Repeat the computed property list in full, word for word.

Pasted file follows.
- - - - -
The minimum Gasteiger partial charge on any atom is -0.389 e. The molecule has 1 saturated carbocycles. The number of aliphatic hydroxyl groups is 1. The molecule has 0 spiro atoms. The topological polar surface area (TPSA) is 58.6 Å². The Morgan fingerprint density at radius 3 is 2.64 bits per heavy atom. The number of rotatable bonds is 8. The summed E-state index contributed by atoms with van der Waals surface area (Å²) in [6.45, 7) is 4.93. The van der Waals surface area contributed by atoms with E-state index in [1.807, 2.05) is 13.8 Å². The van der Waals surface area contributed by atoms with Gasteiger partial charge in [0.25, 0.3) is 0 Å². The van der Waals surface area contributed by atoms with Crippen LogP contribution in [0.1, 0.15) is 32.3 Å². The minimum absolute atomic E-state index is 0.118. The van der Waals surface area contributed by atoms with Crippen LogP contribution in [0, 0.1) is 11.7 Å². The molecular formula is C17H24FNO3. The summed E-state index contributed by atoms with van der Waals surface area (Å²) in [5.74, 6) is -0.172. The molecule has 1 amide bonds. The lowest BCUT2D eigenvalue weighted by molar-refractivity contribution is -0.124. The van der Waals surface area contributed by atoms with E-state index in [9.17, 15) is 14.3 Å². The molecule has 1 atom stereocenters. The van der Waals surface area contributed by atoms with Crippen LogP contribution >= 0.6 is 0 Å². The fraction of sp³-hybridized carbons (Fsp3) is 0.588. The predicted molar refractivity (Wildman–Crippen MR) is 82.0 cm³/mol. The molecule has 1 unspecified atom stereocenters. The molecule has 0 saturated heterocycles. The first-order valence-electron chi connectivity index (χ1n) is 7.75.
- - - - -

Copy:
The minimum Gasteiger partial charge on any atom is -0.389 e. The molecule has 1 saturated carbocycles. The number of aliphatic hydroxyl groups is 1. The molecule has 0 spiro atoms. The topological polar surface area (TPSA) is 58.6 Å². The Morgan fingerprint density at radius 3 is 2.64 bits per heavy atom. The number of rotatable bonds is 8. The summed E-state index contributed by atoms with van der Waals surface area (Å²) in [6.45, 7) is 4.93. The van der Waals surface area contributed by atoms with E-state index in [1.807, 2.05) is 13.8 Å². The van der Waals surface area contributed by atoms with Gasteiger partial charge in [0.25, 0.3) is 0 Å². The van der Waals surface area contributed by atoms with Crippen LogP contribution in [0.1, 0.15) is 32.3 Å². The minimum absolute atomic E-state index is 0.118. The van der Waals surface area contributed by atoms with Crippen LogP contribution in [0, 0.1) is 11.7 Å². The molecular formula is C17H24FNO3. The summed E-state index contributed by atoms with van der Waals surface area (Å²) in [5.74, 6) is -0.172. The molecule has 1 amide bonds. The lowest BCUT2D eigenvalue weighted by molar-refractivity contribution is -0.124. The van der Waals surface area contributed by atoms with E-state index in [9.17, 15) is 14.3 Å². The molecule has 1 atom stereocenters. The van der Waals surface area contributed by atoms with Crippen LogP contribution >= 0.6 is 0 Å². The fraction of sp³-hybridized carbons (Fsp3) is 0.588. The predicted molar refractivity (Wildman–Crippen MR) is 82.0 cm³/mol. The molecule has 1 unspecified atom stereocenters. The molecule has 0 saturated heterocycles. The first-order valence-electron chi connectivity index (χ1n) is 7.75.